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Water for Food, Water for Ecosystems Both Essential

THE HAGUE, The Netherlands, January 31, 2005 (ENS) - With more than 850 million people around the world living with chronic hunger and undernourishment, the United Nations Food and Agriculture Organization (FAO) today called for huge financial investments in water, agriculture and ecosystems to meet the goal of halving the number of hungry people by 2015.

At the opening of the International Conference on Water for Food and Ecosystems in The Hague, UN Food and Agriculture Organization (FAO) Deputy Director-General David Harcharik said investments in rainfed and irrigated agriculture are urgently needed "to produce more crop per drop" in countries suffering from hunger and malnutrition.

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An abundant supply of water is pumped from an artesian well to irrigate the fields in Gujranwala, Pakistan. (Photo by G. Bizzarri courtesy FAO) )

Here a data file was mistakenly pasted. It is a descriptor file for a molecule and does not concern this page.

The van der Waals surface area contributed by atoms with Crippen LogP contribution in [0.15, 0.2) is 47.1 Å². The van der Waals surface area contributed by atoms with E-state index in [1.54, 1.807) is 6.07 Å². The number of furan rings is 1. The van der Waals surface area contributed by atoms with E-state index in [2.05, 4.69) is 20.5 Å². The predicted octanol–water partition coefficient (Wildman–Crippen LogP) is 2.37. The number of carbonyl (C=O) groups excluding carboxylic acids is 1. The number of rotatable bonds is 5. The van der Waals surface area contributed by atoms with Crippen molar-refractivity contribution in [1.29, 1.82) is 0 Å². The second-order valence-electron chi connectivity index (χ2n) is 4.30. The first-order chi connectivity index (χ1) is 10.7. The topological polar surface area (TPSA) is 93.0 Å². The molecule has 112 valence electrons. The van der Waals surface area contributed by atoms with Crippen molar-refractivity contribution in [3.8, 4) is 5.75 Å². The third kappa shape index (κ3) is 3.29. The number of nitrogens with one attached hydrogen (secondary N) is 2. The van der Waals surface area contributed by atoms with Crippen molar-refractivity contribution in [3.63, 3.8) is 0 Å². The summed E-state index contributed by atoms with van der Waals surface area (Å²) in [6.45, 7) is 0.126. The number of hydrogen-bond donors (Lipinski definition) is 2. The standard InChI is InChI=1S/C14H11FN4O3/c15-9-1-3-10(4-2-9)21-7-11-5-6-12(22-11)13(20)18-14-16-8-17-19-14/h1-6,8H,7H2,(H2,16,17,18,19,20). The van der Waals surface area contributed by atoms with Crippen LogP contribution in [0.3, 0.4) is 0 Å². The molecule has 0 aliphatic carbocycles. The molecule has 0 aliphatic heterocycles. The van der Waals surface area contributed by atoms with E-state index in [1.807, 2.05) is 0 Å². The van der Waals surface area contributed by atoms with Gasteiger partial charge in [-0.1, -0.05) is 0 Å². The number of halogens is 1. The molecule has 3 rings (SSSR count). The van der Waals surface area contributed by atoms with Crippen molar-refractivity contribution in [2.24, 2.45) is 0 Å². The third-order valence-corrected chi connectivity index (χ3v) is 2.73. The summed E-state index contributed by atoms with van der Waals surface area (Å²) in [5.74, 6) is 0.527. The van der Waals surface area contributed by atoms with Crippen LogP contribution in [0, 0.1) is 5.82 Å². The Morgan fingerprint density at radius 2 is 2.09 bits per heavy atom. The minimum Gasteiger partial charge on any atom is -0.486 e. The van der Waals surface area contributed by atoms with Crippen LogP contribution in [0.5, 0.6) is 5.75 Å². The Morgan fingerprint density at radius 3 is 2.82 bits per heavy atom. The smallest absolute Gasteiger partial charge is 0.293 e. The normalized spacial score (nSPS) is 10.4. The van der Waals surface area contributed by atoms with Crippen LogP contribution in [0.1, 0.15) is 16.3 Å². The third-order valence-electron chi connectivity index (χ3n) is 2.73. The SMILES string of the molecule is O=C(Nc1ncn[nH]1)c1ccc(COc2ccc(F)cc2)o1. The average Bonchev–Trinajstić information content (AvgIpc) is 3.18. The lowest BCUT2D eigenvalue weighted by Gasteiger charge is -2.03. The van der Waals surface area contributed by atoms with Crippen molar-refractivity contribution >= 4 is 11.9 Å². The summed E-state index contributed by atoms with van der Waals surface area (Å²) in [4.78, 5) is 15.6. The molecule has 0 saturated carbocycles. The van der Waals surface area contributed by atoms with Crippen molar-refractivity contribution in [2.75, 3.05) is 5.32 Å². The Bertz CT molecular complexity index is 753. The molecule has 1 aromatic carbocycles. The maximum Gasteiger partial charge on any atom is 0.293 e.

More than 30 ministers and some 500 delegates from 140 countries are attending the week-long meeting jointly hosted by the FAO and the government of The Netherlands.

"Water, food and ecosystems are three aspects of our global wellbeing that are so tightly bound that they have become critical for livelihoods, sustainable development and for political stability," Harcharik said. "These aspects deserve more attention than we currently devote to their description and understanding."

Investments in raising water productivity for staple foods or high value market crops should not irreparably degrade precious water resources and related ecosystems, he said in a keynote speech delivered on behalf of FAO Director-General Dr. Jacques Diouf.

The prime objective of the Water for Food and Ecosystems Conference is to help governments identify management practices and the necessary enabling environments that lead to sustainable water use at the river basin level, and the harmonization of food production and ecosystem management.

Harcharik

FAO Deputy Director-General David Harcharik of the United States has a background in forest administration with the FAO and the U.S. Forest Service. (Photo courtesy Earth Negotiations Bulletin) )